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Ae Fond Kiss

September 16, 2018

Ae Fond Kiss (2004)
Director: Ken Loach
Actors: Atta Yaqub, Eva Birthistle, Ahmad Riaz

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Synopsis: Casim (Atta Yaqub), the only son to Pakistani immigrants in modern day Glasgow, falls in love with Irish teacher, Roisin (Eva Birthistle). Their relationship is threatened however, on both sides, by pressure and disapproval due to the various ethnic and religious divides.

Review: Ken Loach deviates ever so slightly from his usual socialist agenda by making religious, racial and cultural intolerance his main points of focus in Ae Fond Kiss – a film also notable for being a rare example in the Loach oeuvre where romance acts as the plot’s prime driving force.

As ever with mid-to-late-era Loach works, especially those scripted by Paul Laverty, there’s a slightly twee blend of whimsy and light social comedy thrown into the dramatic mix, and, in this film, it feels unnecessary and takes away a little from the integrity of the drama. Often used to generate pathos or empathy for Loach’s working class heroes, in Ae Fond Kiss the skits where Casim’s convenience store-owning father hooks up his newspaper placard to a generator so dogs peeing on it will be electrocuted, and when the earthy Glaswegian builders come comically unstuck while trying to carry Roisin’s piano to her upstairs apartment, cannot help but transmit as slightly tame.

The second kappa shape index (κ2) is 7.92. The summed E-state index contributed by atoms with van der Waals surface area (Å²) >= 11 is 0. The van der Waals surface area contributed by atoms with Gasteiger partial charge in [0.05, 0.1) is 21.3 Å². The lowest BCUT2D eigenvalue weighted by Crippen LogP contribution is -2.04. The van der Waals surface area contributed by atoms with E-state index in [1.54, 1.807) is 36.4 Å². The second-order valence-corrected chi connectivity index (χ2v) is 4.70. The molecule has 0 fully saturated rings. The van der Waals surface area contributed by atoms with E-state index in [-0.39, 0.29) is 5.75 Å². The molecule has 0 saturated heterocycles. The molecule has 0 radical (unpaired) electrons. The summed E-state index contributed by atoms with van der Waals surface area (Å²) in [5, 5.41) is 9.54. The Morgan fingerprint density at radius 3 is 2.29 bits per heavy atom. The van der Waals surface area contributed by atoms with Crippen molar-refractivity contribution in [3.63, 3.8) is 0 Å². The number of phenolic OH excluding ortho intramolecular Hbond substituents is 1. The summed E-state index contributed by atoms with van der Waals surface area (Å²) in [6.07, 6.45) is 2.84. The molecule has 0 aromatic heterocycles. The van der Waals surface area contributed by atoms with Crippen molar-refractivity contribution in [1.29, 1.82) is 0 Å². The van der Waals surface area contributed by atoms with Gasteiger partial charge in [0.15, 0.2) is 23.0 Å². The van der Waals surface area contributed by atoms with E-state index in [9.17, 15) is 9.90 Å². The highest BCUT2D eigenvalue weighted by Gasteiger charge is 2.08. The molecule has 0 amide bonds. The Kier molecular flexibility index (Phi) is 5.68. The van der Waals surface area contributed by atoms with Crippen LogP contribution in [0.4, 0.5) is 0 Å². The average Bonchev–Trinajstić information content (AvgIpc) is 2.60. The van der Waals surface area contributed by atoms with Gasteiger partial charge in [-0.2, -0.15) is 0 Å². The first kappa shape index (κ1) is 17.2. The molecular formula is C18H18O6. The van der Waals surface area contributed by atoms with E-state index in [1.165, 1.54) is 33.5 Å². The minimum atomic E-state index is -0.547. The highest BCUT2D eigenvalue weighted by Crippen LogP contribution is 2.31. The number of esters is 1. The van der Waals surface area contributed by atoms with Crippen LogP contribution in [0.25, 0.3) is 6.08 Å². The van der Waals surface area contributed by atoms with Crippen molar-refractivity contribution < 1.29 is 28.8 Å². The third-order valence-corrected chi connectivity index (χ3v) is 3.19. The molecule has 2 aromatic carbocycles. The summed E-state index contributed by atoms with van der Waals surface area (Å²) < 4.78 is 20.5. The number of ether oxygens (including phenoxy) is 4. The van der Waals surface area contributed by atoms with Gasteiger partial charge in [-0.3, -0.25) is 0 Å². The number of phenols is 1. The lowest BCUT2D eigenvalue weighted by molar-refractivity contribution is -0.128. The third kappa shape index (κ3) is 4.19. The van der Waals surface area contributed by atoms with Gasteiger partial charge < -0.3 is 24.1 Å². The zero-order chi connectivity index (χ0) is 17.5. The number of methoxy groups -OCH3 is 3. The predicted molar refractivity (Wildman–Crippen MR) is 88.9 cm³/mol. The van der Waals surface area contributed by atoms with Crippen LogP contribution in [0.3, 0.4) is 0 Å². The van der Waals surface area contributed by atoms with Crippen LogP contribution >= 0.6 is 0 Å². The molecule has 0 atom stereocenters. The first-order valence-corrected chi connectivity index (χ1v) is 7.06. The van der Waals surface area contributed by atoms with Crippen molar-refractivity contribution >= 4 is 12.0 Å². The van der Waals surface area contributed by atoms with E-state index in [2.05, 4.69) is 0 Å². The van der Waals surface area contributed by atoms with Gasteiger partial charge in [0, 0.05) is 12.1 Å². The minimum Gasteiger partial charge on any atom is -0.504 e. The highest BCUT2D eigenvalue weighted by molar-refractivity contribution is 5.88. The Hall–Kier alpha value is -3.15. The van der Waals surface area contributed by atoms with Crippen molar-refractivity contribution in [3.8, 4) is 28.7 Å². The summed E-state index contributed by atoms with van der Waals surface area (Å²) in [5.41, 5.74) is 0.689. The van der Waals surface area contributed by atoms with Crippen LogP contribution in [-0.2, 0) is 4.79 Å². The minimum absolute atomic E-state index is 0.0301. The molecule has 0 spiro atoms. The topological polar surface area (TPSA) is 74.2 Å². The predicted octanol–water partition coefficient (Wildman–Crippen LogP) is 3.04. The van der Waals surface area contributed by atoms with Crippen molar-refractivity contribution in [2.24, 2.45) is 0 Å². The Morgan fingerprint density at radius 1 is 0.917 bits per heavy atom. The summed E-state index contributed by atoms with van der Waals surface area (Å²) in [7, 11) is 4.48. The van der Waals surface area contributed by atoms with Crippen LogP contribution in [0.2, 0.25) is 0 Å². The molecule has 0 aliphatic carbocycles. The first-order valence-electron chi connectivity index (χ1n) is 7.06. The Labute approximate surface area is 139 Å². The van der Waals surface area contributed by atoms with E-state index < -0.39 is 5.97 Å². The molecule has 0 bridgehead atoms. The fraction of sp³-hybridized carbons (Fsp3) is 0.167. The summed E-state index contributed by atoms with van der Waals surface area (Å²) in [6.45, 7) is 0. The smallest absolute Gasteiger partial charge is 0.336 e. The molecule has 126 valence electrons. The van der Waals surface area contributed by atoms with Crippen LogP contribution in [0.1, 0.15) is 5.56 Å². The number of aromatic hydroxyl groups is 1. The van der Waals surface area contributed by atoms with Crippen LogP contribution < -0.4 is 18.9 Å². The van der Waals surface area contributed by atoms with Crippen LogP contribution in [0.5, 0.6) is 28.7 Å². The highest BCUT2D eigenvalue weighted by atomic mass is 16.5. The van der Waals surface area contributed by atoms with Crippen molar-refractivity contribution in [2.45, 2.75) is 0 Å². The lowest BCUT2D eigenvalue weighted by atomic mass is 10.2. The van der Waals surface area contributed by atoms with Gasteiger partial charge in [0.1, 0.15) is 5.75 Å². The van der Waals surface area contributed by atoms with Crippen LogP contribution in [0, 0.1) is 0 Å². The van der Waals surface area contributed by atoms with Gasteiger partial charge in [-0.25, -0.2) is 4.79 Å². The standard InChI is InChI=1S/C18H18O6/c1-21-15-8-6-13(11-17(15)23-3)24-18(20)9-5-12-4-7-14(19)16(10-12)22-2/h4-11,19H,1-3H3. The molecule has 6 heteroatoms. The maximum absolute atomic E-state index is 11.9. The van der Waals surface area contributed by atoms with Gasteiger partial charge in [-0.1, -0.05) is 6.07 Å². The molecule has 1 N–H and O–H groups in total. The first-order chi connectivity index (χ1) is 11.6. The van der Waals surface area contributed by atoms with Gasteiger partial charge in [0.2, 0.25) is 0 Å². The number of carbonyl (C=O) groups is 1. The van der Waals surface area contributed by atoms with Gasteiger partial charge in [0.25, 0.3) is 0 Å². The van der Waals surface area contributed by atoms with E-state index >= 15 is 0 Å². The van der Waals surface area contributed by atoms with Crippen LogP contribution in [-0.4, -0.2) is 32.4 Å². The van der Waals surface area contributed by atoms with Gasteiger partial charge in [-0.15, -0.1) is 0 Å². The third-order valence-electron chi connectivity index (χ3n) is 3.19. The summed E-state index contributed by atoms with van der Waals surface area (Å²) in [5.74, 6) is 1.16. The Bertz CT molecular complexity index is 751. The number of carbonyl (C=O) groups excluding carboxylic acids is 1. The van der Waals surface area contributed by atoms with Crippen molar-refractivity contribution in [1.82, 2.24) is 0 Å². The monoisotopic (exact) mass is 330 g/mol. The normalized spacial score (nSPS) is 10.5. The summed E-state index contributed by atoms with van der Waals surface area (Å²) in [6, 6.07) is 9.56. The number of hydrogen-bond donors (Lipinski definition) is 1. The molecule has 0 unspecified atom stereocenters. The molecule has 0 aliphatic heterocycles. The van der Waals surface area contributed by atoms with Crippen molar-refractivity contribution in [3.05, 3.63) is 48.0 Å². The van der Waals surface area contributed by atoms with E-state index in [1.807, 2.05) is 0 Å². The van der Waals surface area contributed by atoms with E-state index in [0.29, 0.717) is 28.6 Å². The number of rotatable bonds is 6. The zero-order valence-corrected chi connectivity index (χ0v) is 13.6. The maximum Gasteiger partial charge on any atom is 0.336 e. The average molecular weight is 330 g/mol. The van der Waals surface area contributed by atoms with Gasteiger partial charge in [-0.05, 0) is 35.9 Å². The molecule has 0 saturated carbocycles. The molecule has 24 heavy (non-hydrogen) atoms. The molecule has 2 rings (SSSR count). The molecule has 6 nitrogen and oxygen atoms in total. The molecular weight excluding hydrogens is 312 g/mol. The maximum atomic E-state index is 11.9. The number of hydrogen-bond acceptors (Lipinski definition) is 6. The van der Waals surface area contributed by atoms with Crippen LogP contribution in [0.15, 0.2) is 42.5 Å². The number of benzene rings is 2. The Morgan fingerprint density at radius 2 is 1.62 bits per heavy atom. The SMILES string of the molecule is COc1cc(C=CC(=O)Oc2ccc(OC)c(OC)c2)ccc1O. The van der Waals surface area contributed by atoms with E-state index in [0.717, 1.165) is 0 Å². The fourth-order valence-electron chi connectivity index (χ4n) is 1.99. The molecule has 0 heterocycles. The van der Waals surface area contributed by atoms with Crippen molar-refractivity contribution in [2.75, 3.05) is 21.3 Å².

This timidity is an offshoot of other elements of Loach’s naturalist predilections. Due to his aesthetic’s reverence for authenticity, he presumably had a restricted pool of talent to select from to honour his script’s heavy proportional need for Pakistani-Glaswegian actors. Although, at times, plucking local actors from obscurity can be an inspired touch, Atta Yaqub and Ahmad Riaz do struggle visibly with the sheer dramatic gravitas required from their significant parts. You can almost sense their reaching for the required emotion in certain scenes, and sometimes the loss of dramatic tension in their expressions when they’re in scenes but not actually delivering their lines is apparent. Compare, for example, with Eva Birthistle, who gives a much more controlled, consistent and measured performance.

Of course, there are lots of pros to Loach’s method. Is there a more purely empathic director in world cinema? The scene where the two Pakistani families converge to essentially shore up the marriage of Casim’s older sister, Rukhshana, to a doctor from an upwardly mobile family, felt particularly compelling, authentic and informative; a world away from the times where Loach’s tendency to slip into moments of didacticism (the ridiculously doctrinaire Catholic father chastising Roisin is a classic case in point) boils over.

By the end, it’s an unquestionably moving and humane film though, and Loach deserves credit for homing in on a necessary, but undertold, story of the conflicts and compromises that come with being a second generation immigrant citizen in contemporary Britain. And there are some nice ironic touches playing on the sectarian quagmire that is Glasgow too (in particular, the opening scene features a nice joke that Rangers fans will especially enjoy). (September 2018)


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